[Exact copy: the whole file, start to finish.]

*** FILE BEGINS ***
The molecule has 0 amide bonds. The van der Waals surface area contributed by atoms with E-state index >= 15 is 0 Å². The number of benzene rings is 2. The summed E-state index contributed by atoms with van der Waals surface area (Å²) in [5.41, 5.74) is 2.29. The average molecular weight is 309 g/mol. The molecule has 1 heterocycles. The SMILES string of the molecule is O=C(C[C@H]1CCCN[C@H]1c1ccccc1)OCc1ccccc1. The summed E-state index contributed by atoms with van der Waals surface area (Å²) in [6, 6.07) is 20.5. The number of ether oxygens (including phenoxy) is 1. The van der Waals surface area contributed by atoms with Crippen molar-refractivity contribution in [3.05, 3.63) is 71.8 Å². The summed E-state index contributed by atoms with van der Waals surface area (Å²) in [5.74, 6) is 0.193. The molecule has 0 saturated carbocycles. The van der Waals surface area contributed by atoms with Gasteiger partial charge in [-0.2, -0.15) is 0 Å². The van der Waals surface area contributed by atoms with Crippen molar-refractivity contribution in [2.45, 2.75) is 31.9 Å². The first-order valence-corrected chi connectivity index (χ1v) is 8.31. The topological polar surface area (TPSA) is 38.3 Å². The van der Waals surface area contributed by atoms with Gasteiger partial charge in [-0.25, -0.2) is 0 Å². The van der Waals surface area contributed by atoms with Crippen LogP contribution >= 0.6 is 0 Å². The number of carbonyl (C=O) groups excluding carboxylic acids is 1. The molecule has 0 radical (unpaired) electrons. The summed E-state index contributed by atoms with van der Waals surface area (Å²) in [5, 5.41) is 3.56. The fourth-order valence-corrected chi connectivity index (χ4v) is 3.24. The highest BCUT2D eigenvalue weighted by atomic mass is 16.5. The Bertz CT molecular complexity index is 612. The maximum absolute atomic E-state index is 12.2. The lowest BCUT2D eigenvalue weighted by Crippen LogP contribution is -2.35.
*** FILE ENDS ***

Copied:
The molecule has 0 amide bonds. The van der Waals surface area contributed by atoms with E-state index >= 15 is 0 Å². The number of benzene rings is 2. The summed E-state index contributed by atoms with van der Waals surface area (Å²) in [5.41, 5.74) is 2.29. The average molecular weight is 309 g/mol. The molecule has 1 heterocycles. The SMILES string of the molecule is O=C(C[C@H]1CCCN[C@H]1c1ccccc1)OCc1ccccc1. The summed E-state index contributed by atoms with van der Waals surface area (Å²) in [6, 6.07) is 20.5. The number of ether oxygens (including phenoxy) is 1. The van der Waals surface area contributed by atoms with Crippen molar-refractivity contribution in [3.05, 3.63) is 71.8 Å². The summed E-state index contributed by atoms with van der Waals surface area (Å²) in [5.74, 6) is 0.193. The molecule has 0 saturated carbocycles. The van der Waals surface area contributed by atoms with Gasteiger partial charge in [-0.2, -0.15) is 0 Å². The van der Waals surface area contributed by atoms with Crippen molar-refractivity contribution in [2.45, 2.75) is 31.9 Å². The first-order valence-corrected chi connectivity index (χ1v) is 8.31. The topological polar surface area (TPSA) is 38.3 Å². The van der Waals surface area contributed by atoms with Gasteiger partial charge in [-0.25, -0.2) is 0 Å². The van der Waals surface area contributed by atoms with Crippen LogP contribution >= 0.6 is 0 Å². The number of carbonyl (C=O) groups excluding carboxylic acids is 1. The molecule has 0 radical (unpaired) electrons. The summed E-state index contributed by atoms with van der Waals surface area (Å²) in [5, 5.41) is 3.56. The fourth-order valence-corrected chi connectivity index (χ4v) is 3.24. The highest BCUT2D eigenvalue weighted by atomic mass is 16.5. The Bertz CT molecular complexity index is 612. The maximum absolute atomic E-state index is 12.2. The lowest BCUT2D eigenvalue weighted by Crippen LogP contribution is -2.35.